I would wait until you hear from some of the guys who are much more familiar with this type of structure and SolidWorks Simulation, but I would put more faith in the shell model. With the same size mesh for solids, you only have one element through the thickness of your parts. That isn't enough to get a realistic result. You need at least two, preferably three or more.
Couple questions, Patrick:
- Did both shell and solid element models active converged stress results?
- Can you post the displacement plots for both shell and solid?
- Can you post the strain energy plots for both?
- Can you post a plot of the jacobian for each mesh type?
this comes up once every 6 months or so, you may want to check the forum for previous discussions
you've posted stress and FOS results, have you looked at displacements?
before you go trying to troubleshoot a software bug or your model, i'd suggest building some really simple beam models with solids and shells to give yourself the warm and fuzzy about shells vs solids being equivalent when setup the same. from there you can start addressing some of the questions that shaun suggested.
i would guess the setups aren't the same or your evaluation method is not valid, ie use displacement to compare, not stress
Thanks for all the responses.
Jerry - I had originally created the shell study because I had heard the rule that you need minimum of 2 elements across the thickness to get accurate results. I feel like shells is the right way to handle this study but looking at the results it seems like the shells study isn't producing meaningful data that I would expect. Hopefully I can get it fixed up because I really need to learn more about dealing with shells.
Shaun - I'm sorry but I don't understand your first questions. I can do some basics in simulation but unfortunately I don't work with FEA often enough to progress out of the rookie status. Please see the attached pictures you requested. I did not even know you could do mesh quality plots. Do you know of a good resource that would give me more information on using and interpreting them?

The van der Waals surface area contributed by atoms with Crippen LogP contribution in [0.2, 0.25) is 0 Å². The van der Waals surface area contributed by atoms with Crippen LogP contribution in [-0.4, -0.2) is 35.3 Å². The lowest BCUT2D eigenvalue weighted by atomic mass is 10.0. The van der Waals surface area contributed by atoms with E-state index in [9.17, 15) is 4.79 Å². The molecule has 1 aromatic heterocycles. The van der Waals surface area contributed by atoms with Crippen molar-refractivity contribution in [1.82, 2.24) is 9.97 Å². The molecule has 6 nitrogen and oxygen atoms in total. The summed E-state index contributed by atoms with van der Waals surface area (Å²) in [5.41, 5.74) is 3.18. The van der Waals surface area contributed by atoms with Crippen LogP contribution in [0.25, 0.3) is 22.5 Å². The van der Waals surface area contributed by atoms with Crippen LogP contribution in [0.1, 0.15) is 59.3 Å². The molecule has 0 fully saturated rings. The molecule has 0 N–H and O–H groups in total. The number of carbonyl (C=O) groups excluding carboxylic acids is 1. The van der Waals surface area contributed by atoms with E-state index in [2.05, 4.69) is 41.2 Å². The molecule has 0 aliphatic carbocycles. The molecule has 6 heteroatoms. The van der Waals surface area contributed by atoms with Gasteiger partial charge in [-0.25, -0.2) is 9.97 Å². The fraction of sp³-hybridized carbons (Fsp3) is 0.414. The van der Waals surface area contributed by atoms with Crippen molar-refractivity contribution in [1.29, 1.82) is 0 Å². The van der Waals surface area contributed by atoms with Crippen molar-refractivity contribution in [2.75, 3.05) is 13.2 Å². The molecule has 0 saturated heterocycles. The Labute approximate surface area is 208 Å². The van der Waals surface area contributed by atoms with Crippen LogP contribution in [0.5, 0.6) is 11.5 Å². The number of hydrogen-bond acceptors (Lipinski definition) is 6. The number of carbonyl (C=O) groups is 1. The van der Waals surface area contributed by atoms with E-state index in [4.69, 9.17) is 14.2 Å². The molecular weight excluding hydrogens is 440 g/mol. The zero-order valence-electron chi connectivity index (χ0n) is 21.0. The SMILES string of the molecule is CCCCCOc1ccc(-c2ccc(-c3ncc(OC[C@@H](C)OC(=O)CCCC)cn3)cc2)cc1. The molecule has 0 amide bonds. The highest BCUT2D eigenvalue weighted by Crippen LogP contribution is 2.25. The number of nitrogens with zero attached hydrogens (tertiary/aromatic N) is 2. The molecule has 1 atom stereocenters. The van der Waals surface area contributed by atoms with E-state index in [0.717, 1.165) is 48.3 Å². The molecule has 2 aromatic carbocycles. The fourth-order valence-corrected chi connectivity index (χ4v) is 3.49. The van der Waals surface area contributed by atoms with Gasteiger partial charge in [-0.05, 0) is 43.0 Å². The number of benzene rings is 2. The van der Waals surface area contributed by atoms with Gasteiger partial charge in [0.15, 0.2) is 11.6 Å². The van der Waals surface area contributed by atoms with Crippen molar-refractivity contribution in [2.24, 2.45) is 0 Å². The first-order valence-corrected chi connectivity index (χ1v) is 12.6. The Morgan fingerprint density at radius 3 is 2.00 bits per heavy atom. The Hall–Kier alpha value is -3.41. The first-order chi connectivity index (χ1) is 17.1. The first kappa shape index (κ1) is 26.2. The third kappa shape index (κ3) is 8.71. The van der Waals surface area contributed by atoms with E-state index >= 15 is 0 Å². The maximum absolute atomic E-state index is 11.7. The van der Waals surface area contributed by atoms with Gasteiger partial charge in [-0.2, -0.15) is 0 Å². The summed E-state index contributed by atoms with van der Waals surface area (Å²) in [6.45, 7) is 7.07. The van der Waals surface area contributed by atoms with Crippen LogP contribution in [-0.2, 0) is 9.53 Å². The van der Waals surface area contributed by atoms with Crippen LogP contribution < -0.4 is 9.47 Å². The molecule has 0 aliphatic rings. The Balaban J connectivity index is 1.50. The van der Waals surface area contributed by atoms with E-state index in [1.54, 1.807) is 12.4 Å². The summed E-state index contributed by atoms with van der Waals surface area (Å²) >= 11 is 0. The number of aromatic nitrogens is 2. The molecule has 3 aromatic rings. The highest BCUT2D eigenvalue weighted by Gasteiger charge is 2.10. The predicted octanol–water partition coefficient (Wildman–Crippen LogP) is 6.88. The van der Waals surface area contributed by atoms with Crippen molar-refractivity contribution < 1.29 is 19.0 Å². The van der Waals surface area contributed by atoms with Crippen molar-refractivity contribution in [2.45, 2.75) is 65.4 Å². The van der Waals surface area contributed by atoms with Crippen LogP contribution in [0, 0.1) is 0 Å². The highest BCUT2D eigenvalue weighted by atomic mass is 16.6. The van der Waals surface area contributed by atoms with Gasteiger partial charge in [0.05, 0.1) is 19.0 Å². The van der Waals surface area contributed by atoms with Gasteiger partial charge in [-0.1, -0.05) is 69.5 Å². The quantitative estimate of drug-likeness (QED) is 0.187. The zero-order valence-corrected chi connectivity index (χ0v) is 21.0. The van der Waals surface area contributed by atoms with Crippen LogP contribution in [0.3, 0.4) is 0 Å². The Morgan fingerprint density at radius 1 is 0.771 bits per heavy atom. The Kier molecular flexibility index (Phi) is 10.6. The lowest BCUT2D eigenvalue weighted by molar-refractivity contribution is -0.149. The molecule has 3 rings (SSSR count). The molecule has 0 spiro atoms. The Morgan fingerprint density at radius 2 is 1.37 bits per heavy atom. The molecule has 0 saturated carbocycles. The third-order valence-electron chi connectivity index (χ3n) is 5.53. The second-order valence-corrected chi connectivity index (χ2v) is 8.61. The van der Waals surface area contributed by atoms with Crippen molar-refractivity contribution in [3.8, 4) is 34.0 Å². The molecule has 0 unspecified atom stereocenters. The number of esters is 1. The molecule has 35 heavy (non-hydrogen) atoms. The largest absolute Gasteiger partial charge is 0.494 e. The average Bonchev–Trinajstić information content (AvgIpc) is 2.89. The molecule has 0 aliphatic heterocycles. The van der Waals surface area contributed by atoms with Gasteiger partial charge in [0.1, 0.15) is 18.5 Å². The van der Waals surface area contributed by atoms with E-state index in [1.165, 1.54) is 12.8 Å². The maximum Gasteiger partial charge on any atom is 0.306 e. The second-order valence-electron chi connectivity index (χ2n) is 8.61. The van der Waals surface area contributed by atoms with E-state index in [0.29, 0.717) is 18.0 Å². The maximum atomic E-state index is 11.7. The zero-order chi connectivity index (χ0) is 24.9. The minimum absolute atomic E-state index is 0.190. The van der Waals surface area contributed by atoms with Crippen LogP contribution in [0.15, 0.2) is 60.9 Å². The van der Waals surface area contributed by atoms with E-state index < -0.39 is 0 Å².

Jared - I will go back and do a more careful search to see if I can find any of the older relevant discussions. I have confidence that shells and solids will produce the same results if I can set them up with in the parameters of their capability. It's more a lack of confidence in my portion of setting them up correctly. We don't have anyone I would consider an expert in simulation in my office so I'm hoping to get more insight from the folks here.
Appreciate all the help guys. See my notes on the screen shots below.
I had a follow up question. I did my contact sets for the shells in groups. There are three tubes with a bonded contact to the shell surface above it. Is this an acceptable method?
Shells - Displacement
Shells - Jacobian
Shells - Strain
Solid - Displacement
Solid - Jacobian
Solid - Strain
Can you zip and email me your model (using Pack and Go)? The peak displacement on your solid element model is more than twice that of your shell element model, so there's a major setup difference between the two somewhere.
Certainly. What email would you like it sent to?
" It's more a lack of confidence in my portion of setting them up correctly. "
once you nail down the shells vs solids in a simple part
start with your assembly and 1 part, shells vs solids, make that work.
then move on to add more parts until you run into an issue. and then investigate.
"I had a follow up question. I did my contact sets for the shells in groups. There are three tubes with a bonded contact to the shell surface above it. Is this an acceptable method?"
shouldn't be an issue, if you have concerns, i would recommend creating separate contacts, see if there is a difference
then do a solid solid and compare to shell solid contact
as shaun mentions, if your displacements are way different, your material or shell thickness is probably different or you have a load that is different. that is the first place i would check. or use the method i described at the beginning of this post to narrow down where the issue is coming from.